April 17, 2005

Rip van Winkles...

Michael Kinsley has an article suggesting that the neocons pulled the wool over our eyes....

...[neocon Jeanne] Kirkpatrick thought that U.S. power should be used to shore up tottering but friendly dictators, such as Anastasio Somoza of Nicaragua and the shah of Iran. Carter sat on his hands, she complained. Now we have an administration that -- wisely or foolishly, sincerely or cynically -- claims to have the aggressive pursuit of democracy everywhere as the focal point of its foreign policy. And the Bush Doctrine is said to have the fingerprints of neoconservatives all over it....

...Plenty of explanations are available. The collapse of the Soviet Union (which the neocons did not predict -- their theme had been that the Soviet Union was getting stronger and stronger while the United States diddled) surely changed the calculus. The seemingly easy spread of democracy over the past couple of decades may have disproved Kirkpatrick's pessimism.

But all these explanations require an admission of error, something the neocons are not very good at. They are selling certainty. [Thanks to PowerLine]

The problem with Kinsley's article is that it assumes that the necons were placed in cryogenic sleep about the time of the Iranian hostage crisis, were thawed out in 2001, and have played us a dirty trick by secretly changing their positions while they dozed.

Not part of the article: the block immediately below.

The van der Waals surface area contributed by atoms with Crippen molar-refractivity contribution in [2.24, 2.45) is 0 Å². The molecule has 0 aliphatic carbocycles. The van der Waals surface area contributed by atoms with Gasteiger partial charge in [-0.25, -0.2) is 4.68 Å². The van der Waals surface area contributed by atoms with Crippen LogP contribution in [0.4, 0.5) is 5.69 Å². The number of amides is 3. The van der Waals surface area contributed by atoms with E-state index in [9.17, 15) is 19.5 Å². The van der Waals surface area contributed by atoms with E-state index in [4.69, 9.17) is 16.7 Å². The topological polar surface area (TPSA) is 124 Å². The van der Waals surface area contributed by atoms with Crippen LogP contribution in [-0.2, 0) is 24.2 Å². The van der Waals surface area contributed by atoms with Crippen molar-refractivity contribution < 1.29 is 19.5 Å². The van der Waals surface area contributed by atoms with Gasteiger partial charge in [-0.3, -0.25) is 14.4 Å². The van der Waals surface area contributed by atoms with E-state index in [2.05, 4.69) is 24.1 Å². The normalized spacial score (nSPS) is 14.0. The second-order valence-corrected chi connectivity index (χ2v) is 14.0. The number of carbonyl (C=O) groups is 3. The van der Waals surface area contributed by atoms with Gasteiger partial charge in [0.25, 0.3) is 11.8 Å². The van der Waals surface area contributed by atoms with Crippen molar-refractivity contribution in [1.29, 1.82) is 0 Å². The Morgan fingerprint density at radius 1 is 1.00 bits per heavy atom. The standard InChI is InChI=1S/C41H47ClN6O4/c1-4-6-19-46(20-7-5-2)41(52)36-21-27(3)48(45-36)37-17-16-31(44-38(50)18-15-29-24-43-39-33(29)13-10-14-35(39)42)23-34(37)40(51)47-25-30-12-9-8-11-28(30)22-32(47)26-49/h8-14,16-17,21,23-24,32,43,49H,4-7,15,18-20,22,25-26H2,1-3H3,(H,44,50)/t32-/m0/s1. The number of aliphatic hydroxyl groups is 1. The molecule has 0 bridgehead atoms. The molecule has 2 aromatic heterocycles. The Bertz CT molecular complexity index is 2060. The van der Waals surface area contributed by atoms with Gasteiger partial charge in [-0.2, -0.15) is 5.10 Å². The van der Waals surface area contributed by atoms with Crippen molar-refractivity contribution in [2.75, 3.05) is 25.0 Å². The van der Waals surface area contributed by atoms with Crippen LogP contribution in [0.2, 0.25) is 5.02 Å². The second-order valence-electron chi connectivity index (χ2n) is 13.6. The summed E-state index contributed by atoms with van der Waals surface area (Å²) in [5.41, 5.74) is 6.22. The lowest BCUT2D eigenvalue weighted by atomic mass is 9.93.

But in fact they were in power for 12 years, holding various positions in the Reagan and Bush I administrations. And while they were dealing with the world's problems they learned some new tricks. There was nothing secret or sudden about it. The big change came, as has been amply discussed, with the fall of Philippine President Marcos, when the decision was made to encourage democracy instead of propping him up. Done for the practical and tough-minded reason that this was more likely to prevent a communist take-over.

The Reagan Administration went on to apply that idea in Latin America, with the truly astonishing result that, by the time Bush I left office, all but one Latin American head-of-state was competitively elected! Far from owing anybody an admission of error, the men of the Reagan and Bush I teams, including several well-known neocons, ought to be showered with Nobel Peace Prizes, and all the rewards and praise we can offer.

The people in deep sleep were the news media, at least as far as recognizing these accomplishments. They are the ones waking like Rip van Winkle, and saying, "Whaa? Neocons? Aren't they supposed to be for propping up friendly dictators? Did I miss something?"

Posted by John Weidner at April 17, 2005 7:53 PM
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